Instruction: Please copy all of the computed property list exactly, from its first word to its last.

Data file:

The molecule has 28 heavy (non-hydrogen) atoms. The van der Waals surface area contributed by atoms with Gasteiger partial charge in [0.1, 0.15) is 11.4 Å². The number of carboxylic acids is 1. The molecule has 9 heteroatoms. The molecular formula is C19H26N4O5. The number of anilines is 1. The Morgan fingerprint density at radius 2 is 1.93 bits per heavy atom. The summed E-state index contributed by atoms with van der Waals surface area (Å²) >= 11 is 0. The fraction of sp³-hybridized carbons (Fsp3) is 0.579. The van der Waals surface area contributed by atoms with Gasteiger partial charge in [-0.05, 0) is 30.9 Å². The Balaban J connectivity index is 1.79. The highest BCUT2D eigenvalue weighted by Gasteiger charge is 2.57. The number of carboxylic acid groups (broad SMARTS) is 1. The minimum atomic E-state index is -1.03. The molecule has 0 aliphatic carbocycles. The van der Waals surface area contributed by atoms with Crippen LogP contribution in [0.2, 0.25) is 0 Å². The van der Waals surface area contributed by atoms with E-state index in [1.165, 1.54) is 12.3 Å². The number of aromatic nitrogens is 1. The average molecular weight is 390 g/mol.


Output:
The molecule has 28 heavy (non-hydrogen) atoms. The van der Waals surface area contributed by atoms with Gasteiger partial charge in [0.1, 0.15) is 11.4 Å². The number of carboxylic acids is 1. The molecule has 9 heteroatoms. The molecular formula is C19H26N4O5. The number of anilines is 1. The Morgan fingerprint density at radius 2 is 1.93 bits per heavy atom. The summed E-state index contributed by atoms with van der Waals surface area (Å²) >= 11 is 0. The fraction of sp³-hybridized carbons (Fsp3) is 0.579. The van der Waals surface area contributed by atoms with Gasteiger partial charge in [-0.05, 0) is 30.9 Å². The Balaban J connectivity index is 1.79. The highest BCUT2D eigenvalue weighted by Gasteiger charge is 2.57. The number of carboxylic acid groups (broad SMARTS) is 1. The minimum atomic E-state index is -1.03. The molecule has 0 aliphatic carbocycles. The van der Waals surface area contributed by atoms with Crippen LogP contribution in [0.2, 0.25) is 0 Å². The van der Waals surface area contributed by atoms with E-state index in [1.165, 1.54) is 12.3 Å². The number of aromatic nitrogens is 1. The average molecular weight is 390 g/mol.